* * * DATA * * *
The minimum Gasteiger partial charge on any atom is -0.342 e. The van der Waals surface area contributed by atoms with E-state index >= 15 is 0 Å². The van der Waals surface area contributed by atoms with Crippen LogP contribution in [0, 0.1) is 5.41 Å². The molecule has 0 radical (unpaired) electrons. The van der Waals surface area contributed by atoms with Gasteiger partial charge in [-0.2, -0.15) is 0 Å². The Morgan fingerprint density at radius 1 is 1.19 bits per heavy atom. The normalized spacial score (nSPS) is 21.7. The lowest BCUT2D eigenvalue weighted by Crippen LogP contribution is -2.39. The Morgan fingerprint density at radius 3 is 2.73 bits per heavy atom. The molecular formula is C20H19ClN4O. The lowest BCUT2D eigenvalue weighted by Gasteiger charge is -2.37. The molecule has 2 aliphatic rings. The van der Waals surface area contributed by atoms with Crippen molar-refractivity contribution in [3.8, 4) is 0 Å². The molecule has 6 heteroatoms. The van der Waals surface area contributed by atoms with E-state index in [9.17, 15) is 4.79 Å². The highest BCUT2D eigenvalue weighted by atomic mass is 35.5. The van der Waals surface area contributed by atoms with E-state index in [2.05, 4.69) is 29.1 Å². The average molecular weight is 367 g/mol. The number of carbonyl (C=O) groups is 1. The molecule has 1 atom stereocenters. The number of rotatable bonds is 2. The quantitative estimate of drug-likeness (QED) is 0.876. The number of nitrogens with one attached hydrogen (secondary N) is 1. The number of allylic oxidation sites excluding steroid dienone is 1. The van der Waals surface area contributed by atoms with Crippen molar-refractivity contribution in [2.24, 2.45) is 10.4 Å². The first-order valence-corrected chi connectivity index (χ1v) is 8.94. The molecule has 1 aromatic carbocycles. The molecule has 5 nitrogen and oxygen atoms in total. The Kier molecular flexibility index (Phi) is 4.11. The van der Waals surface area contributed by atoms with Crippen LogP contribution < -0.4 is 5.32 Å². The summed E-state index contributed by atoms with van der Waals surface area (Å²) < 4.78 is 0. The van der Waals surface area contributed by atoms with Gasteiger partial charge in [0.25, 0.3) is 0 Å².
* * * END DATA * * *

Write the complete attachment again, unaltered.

The minimum Gasteiger partial charge on any atom is -0.342 e. The van der Waals surface area contributed by atoms with E-state index >= 15 is 0 Å². The van der Waals surface area contributed by atoms with Crippen LogP contribution in [0, 0.1) is 5.41 Å². The molecule has 0 radical (unpaired) electrons. The van der Waals surface area contributed by atoms with Gasteiger partial charge in [-0.2, -0.15) is 0 Å². The Morgan fingerprint density at radius 1 is 1.19 bits per heavy atom. The normalized spacial score (nSPS) is 21.7. The lowest BCUT2D eigenvalue weighted by Crippen LogP contribution is -2.39. The Morgan fingerprint density at radius 3 is 2.73 bits per heavy atom. The molecular formula is C20H19ClN4O. The lowest BCUT2D eigenvalue weighted by Gasteiger charge is -2.37. The molecule has 2 aliphatic rings. The van der Waals surface area contributed by atoms with Crippen molar-refractivity contribution in [3.8, 4) is 0 Å². The molecule has 6 heteroatoms. The van der Waals surface area contributed by atoms with E-state index in [9.17, 15) is 4.79 Å². The highest BCUT2D eigenvalue weighted by atomic mass is 35.5. The van der Waals surface area contributed by atoms with E-state index in [2.05, 4.69) is 29.1 Å². The average molecular weight is 367 g/mol. The number of carbonyl (C=O) groups is 1. The molecule has 1 atom stereocenters. The number of rotatable bonds is 2. The quantitative estimate of drug-likeness (QED) is 0.876. The number of nitrogens with one attached hydrogen (secondary N) is 1. The number of allylic oxidation sites excluding steroid dienone is 1. The van der Waals surface area contributed by atoms with Crippen molar-refractivity contribution in [2.24, 2.45) is 10.4 Å². The first-order valence-corrected chi connectivity index (χ1v) is 8.94. The molecule has 1 aromatic carbocycles. The molecule has 5 nitrogen and oxygen atoms in total. The Kier molecular flexibility index (Phi) is 4.11. The van der Waals surface area contributed by atoms with Crippen LogP contribution < -0.4 is 5.32 Å². The summed E-state index contributed by atoms with van der Waals surface area (Å²) < 4.78 is 0. The van der Waals surface area contributed by atoms with Gasteiger partial charge in [0.25, 0.3) is 0 Å².